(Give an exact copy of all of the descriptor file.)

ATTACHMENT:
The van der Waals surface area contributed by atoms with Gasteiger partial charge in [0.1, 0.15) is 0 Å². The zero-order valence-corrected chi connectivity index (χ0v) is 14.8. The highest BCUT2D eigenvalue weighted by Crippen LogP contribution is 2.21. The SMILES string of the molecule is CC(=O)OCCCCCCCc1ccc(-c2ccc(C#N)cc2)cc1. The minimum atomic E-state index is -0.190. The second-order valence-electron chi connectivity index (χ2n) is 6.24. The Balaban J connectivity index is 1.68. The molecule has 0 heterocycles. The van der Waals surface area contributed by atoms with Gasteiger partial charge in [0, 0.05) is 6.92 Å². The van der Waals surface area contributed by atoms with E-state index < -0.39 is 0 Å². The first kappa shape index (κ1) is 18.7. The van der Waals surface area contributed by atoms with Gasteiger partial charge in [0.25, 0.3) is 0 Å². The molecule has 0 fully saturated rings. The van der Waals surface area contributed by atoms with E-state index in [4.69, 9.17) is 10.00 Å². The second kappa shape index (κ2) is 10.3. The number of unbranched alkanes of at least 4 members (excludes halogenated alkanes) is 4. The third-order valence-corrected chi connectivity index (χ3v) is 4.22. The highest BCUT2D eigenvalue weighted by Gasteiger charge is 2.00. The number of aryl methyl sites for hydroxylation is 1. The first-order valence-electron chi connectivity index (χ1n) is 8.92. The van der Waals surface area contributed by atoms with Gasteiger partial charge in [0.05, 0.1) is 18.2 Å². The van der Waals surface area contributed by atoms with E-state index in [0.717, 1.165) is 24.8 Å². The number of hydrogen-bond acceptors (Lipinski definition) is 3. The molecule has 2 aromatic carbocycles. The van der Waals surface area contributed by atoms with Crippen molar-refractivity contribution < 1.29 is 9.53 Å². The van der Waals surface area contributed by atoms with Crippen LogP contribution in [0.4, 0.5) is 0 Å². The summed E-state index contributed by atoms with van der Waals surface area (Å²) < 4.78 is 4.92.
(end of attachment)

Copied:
The van der Waals surface area contributed by atoms with Gasteiger partial charge in [0.1, 0.15) is 0 Å². The zero-order valence-corrected chi connectivity index (χ0v) is 14.8. The highest BCUT2D eigenvalue weighted by Crippen LogP contribution is 2.21. The SMILES string of the molecule is CC(=O)OCCCCCCCc1ccc(-c2ccc(C#N)cc2)cc1. The minimum atomic E-state index is -0.190. The second-order valence-electron chi connectivity index (χ2n) is 6.24. The Balaban J connectivity index is 1.68. The molecule has 0 heterocycles. The van der Waals surface area contributed by atoms with Gasteiger partial charge in [0, 0.05) is 6.92 Å². The van der Waals surface area contributed by atoms with E-state index < -0.39 is 0 Å². The first kappa shape index (κ1) is 18.7. The van der Waals surface area contributed by atoms with Gasteiger partial charge in [0.25, 0.3) is 0 Å². The molecule has 0 fully saturated rings. The van der Waals surface area contributed by atoms with E-state index in [4.69, 9.17) is 10.00 Å². The second kappa shape index (κ2) is 10.3. The number of unbranched alkanes of at least 4 members (excludes halogenated alkanes) is 4. The third-order valence-corrected chi connectivity index (χ3v) is 4.22. The highest BCUT2D eigenvalue weighted by Gasteiger charge is 2.00. The number of aryl methyl sites for hydroxylation is 1. The first-order valence-electron chi connectivity index (χ1n) is 8.92. The van der Waals surface area contributed by atoms with Gasteiger partial charge in [0.05, 0.1) is 18.2 Å². The van der Waals surface area contributed by atoms with E-state index in [0.717, 1.165) is 24.8 Å². The number of hydrogen-bond acceptors (Lipinski definition) is 3. The molecule has 2 aromatic carbocycles. The van der Waals surface area contributed by atoms with Crippen molar-refractivity contribution < 1.29 is 9.53 Å². The van der Waals surface area contributed by atoms with Crippen LogP contribution in [0.4, 0.5) is 0 Å². The summed E-state index contributed by atoms with van der Waals surface area (Å²) < 4.78 is 4.92.